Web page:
Matsyakshi, Matsya-akshi, Matsyākṣī: 10 definitions
Matsyakshi means something in Hinduism, Sanskrit, biology. If you want to know the exact meaning, history, etymology or English translation of this term then check out the descriptions on this page. Add your comment or reference to a book if you want to contribute to this summary article.
The Sanskrit term Matsyākṣī can be transliterated into English as Matsyaksi or Matsyakshi, using the IAST transliteration scheme (?).
Ayurveda (science of life)
Matsyākṣī (मत्स्याक्षी) is another name (synonym) for Pattūra, which is a Sanskrit name referring to to Alternanthera sessilis (dwarf copperleaf), from the Amaranthaceae family. Certain plant parts of Pattūra are eaten as a vegetable (śāka), according to Caraka in his Carakasaṃhitā sūtrasthāna (chapter 27), a classical Ayurvedic work.Source: Wisdom Library: Local Names of Plants and Drugs
Matsyaksi in the Sanskrit language is the name of a plant identified with Alternanthera sessilis (L.) R.Br. ex DC. from the Amaranthaceae (Amaranth) family. For the possible medicinal usage of matsyaksi, you can check this page for potential sources and references, although be aware that any some or none of the side-effects may not be mentioned here, wether they be harmful or beneficial to health.Source: WorldCat: Rāj nighaṇṭu
1) Matsyākṣī (मत्स्याक्षी) is another name for Kākamācī, a medicinal plant identified with Solanum nigrum Linn. (or ‘black nightshade’) from the Solanaceae or “nightshades” family of flowering plants, according to verse 4.133-135 of the 13th-century Raj Nighantu or Rājanighaṇṭu. The fourth chapter (śatāhvādi-varga) of this book enumerates eighty varieties of small plants (pṛthu-kṣupa). Together with the names Matsyākṣī and Kākamācī, there are a total of eighteen Sanskrit synonyms identified for this plant.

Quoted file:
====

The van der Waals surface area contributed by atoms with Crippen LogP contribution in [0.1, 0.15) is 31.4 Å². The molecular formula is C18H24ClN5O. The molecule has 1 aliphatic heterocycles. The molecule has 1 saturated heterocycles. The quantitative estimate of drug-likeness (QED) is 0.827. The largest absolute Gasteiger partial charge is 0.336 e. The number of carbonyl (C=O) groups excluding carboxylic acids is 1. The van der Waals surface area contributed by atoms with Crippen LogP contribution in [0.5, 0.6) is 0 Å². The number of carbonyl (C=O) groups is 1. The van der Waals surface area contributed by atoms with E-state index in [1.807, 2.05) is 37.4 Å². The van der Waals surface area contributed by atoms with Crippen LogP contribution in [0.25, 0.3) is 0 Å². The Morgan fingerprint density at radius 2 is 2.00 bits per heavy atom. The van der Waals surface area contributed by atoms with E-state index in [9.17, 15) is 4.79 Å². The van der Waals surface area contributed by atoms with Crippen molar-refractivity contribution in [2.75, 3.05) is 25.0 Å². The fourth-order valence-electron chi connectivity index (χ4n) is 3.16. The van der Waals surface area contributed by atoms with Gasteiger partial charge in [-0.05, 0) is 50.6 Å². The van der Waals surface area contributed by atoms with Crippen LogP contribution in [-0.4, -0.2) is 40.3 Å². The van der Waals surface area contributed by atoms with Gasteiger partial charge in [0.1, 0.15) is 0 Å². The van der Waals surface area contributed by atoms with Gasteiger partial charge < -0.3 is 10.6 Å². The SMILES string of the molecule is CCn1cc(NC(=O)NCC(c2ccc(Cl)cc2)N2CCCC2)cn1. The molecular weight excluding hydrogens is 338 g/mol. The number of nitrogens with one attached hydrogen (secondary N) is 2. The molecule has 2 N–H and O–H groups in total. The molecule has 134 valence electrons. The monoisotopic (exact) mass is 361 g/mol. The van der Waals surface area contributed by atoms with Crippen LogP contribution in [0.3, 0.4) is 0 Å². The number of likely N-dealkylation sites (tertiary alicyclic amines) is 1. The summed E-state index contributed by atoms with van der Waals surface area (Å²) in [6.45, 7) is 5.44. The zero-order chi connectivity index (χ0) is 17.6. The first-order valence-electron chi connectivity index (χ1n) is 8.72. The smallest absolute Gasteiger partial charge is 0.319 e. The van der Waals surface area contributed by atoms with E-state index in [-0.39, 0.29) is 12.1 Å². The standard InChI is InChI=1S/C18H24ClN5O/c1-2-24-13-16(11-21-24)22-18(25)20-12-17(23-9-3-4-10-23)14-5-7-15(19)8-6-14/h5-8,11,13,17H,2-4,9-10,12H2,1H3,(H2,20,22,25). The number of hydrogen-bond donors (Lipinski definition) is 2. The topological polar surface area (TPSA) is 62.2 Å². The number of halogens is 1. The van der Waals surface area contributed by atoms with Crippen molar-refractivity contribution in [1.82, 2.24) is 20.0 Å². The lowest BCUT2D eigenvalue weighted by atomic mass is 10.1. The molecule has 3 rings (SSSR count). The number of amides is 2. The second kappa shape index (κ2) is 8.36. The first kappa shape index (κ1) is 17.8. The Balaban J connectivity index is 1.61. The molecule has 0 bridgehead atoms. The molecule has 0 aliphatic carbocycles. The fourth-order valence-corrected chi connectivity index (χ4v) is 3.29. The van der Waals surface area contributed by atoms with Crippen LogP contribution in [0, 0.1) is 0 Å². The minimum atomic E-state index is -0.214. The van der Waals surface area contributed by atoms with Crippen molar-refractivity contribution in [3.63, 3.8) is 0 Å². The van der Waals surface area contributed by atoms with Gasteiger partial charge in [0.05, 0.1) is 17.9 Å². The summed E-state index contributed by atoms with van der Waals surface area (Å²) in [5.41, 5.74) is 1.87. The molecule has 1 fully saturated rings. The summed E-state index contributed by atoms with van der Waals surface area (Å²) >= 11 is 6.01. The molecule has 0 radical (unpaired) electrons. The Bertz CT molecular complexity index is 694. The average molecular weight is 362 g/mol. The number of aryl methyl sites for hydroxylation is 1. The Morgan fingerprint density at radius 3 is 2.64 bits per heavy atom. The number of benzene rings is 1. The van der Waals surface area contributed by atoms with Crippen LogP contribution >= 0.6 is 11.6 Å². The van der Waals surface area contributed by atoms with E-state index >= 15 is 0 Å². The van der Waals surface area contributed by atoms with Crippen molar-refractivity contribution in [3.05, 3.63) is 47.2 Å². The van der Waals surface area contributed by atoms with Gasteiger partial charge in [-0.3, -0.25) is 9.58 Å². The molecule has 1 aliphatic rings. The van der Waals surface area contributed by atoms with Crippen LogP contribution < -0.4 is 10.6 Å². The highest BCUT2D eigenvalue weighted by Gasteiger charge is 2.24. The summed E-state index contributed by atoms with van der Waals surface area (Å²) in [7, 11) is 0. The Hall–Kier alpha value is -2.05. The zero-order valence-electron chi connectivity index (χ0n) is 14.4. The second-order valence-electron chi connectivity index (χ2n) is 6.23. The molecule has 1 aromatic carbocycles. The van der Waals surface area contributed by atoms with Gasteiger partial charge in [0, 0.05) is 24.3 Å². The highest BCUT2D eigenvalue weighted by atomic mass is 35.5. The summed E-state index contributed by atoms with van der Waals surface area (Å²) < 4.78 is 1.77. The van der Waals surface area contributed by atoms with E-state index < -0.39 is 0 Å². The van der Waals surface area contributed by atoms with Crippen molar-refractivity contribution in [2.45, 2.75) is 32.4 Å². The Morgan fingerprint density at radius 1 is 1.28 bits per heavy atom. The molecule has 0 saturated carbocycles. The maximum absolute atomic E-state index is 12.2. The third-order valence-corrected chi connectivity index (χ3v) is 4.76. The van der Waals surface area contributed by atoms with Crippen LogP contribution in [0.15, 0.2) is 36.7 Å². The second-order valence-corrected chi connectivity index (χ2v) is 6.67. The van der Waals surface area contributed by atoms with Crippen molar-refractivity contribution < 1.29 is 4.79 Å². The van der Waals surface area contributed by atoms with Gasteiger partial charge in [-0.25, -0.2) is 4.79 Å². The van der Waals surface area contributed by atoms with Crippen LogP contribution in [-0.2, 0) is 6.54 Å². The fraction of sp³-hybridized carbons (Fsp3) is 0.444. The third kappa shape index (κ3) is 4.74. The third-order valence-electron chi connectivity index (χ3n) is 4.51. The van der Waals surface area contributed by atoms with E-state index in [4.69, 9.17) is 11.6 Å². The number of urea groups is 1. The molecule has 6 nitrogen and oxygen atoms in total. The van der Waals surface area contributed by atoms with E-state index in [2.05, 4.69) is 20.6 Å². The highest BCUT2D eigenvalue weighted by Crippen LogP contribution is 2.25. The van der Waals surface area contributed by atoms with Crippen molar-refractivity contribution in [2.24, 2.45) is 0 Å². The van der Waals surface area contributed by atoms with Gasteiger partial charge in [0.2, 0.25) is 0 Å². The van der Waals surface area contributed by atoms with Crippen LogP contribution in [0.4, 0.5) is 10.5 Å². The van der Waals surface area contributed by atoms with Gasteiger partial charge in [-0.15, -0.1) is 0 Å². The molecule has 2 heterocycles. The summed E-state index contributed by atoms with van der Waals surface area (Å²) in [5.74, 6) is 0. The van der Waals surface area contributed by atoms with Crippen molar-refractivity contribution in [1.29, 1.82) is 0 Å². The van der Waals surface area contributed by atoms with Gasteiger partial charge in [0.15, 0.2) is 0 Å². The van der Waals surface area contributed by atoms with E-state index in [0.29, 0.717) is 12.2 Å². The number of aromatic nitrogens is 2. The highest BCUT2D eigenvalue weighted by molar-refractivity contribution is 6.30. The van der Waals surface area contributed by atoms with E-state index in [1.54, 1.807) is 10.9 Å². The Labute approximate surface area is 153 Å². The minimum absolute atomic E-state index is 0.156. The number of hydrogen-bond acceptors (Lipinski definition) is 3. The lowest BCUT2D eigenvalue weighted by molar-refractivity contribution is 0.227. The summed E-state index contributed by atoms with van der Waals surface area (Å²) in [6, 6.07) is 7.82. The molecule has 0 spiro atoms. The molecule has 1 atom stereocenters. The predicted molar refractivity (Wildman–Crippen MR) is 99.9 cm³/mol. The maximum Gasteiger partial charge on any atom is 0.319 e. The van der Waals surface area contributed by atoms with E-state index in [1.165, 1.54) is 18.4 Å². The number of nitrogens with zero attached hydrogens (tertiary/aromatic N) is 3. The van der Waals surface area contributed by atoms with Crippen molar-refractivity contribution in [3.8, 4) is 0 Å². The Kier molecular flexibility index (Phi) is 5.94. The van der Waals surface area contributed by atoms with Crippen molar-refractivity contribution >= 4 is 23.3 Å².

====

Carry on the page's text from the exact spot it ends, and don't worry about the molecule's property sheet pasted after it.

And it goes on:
2) Matsyākṣī (मत्स्याक्षी) is also mentioned as a synonym for Brāhmī, a medicinal plant identified with two possibly species verse, according to verse 5.63-66. The fifth chapter (parpaṭādi-varga) of this book enumerates sixty varieties of smaller plants (kṣudra-kṣupa). Together with the names Suvarcalā and Brāhmī, there are a total of twenty-four Sanskrit synonyms identified for this plant. Note: Chopra identifies Brāhmī with 1) Centella asiatica (Linn.) Urban. while Bāpālāl and Th. B.S. et al identify it with 2) Bacopa monnieri (Linn.) Pennell.
3) Matsyākṣī (मत्स्याक्षी) is the Sanskrit name for an unidentified medicinal plant, possibly identified with either (1) the Kannada synonym Hongonda—Alternanthera sessilis or (2) Enhydra fluctuans Lour., according to verse 5.127 of the 13th-century Raj Nighantu or Rājanighaṇṭu.
Matsyākṣī is mentioned as having four synonyms: Brāhmī, Vayasyā, Mīnākṣī and Somavallarī.
Properties and characteristics: “Matsyākṣī is cooling (śiśira), appetiser (rucya) and useful in wounds and tuberculosis”.Source: Shodhganga: Edition translation and critical study of yogasarasamgraha
Matsyākṣī (मत्स्याक्षी) refers to the medicinal plant known as “Alternanthera sessilis L. DC” and is dealt with in the 15th-century Yogasārasaṅgraha (Yogasara-saṅgraha) by Vāsudeva: an unpublished Keralite work representing an Ayurvedic compendium of medicinal recipes. The Yogasārasaṃgraha [mentioning matsyākṣī] deals with entire recipes in the route of administration, and thus deals with the knowledge of pharmacy (bhaiṣajya-kalpanā) which is a branch of pharmacology (dravyaguṇa).
Āyurveda (आयुर्वेद, ayurveda) is a branch of Indian science dealing with medicine, herbalism, taxology, anatomy, surgery, alchemy and related topics. Traditional practice of Āyurveda in ancient India dates back to at least the first millenium BC. Literature is commonly written in Sanskrit using various poetic metres.